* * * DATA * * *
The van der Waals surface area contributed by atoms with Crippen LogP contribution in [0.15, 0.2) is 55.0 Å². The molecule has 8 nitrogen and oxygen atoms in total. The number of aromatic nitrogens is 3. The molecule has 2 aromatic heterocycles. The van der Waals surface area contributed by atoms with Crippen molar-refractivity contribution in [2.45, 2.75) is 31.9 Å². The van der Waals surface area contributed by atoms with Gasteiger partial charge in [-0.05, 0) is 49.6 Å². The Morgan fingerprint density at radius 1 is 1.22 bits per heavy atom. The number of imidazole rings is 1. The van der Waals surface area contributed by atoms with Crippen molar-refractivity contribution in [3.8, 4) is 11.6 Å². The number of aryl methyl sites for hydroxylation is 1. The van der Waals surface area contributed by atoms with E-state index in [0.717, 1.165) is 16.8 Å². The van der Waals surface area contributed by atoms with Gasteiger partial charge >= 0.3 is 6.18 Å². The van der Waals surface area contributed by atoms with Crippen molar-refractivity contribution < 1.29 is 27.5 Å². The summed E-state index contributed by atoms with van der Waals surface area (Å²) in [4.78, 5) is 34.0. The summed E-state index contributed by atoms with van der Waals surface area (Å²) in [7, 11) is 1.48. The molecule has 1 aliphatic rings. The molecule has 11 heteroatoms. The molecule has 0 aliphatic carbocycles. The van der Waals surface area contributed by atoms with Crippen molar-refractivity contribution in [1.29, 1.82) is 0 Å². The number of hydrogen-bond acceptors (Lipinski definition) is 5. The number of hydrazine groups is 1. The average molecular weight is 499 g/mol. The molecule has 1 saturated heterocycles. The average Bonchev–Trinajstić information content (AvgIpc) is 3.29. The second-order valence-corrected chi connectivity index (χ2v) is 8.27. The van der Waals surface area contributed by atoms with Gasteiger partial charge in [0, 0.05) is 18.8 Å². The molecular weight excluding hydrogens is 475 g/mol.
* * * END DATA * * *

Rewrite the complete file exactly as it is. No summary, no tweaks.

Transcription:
The van der Waals surface area contributed by atoms with Crippen LogP contribution in [0.15, 0.2) is 55.0 Å². The molecule has 8 nitrogen and oxygen atoms in total. The number of aromatic nitrogens is 3. The molecule has 2 aromatic heterocycles. The van der Waals surface area contributed by atoms with Crippen molar-refractivity contribution in [2.45, 2.75) is 31.9 Å². The van der Waals surface area contributed by atoms with Gasteiger partial charge in [-0.05, 0) is 49.6 Å². The Morgan fingerprint density at radius 1 is 1.22 bits per heavy atom. The number of imidazole rings is 1. The van der Waals surface area contributed by atoms with Crippen molar-refractivity contribution in [3.8, 4) is 11.6 Å². The number of aryl methyl sites for hydroxylation is 1. The van der Waals surface area contributed by atoms with E-state index in [0.717, 1.165) is 16.8 Å². The van der Waals surface area contributed by atoms with Gasteiger partial charge >= 0.3 is 6.18 Å². The van der Waals surface area contributed by atoms with Crippen molar-refractivity contribution < 1.29 is 27.5 Å². The summed E-state index contributed by atoms with van der Waals surface area (Å²) in [4.78, 5) is 34.0. The summed E-state index contributed by atoms with van der Waals surface area (Å²) in [7, 11) is 1.48. The molecule has 1 aliphatic rings. The molecule has 11 heteroatoms. The molecule has 0 aliphatic carbocycles. The van der Waals surface area contributed by atoms with Crippen molar-refractivity contribution in [1.29, 1.82) is 0 Å². The number of hydrogen-bond acceptors (Lipinski definition) is 5. The number of hydrazine groups is 1. The average molecular weight is 499 g/mol. The molecule has 1 saturated heterocycles. The average Bonchev–Trinajstić information content (AvgIpc) is 3.29. The second-order valence-corrected chi connectivity index (χ2v) is 8.27. The van der Waals surface area contributed by atoms with Gasteiger partial charge in [0, 0.05) is 18.8 Å². The molecular weight excluding hydrogens is 475 g/mol.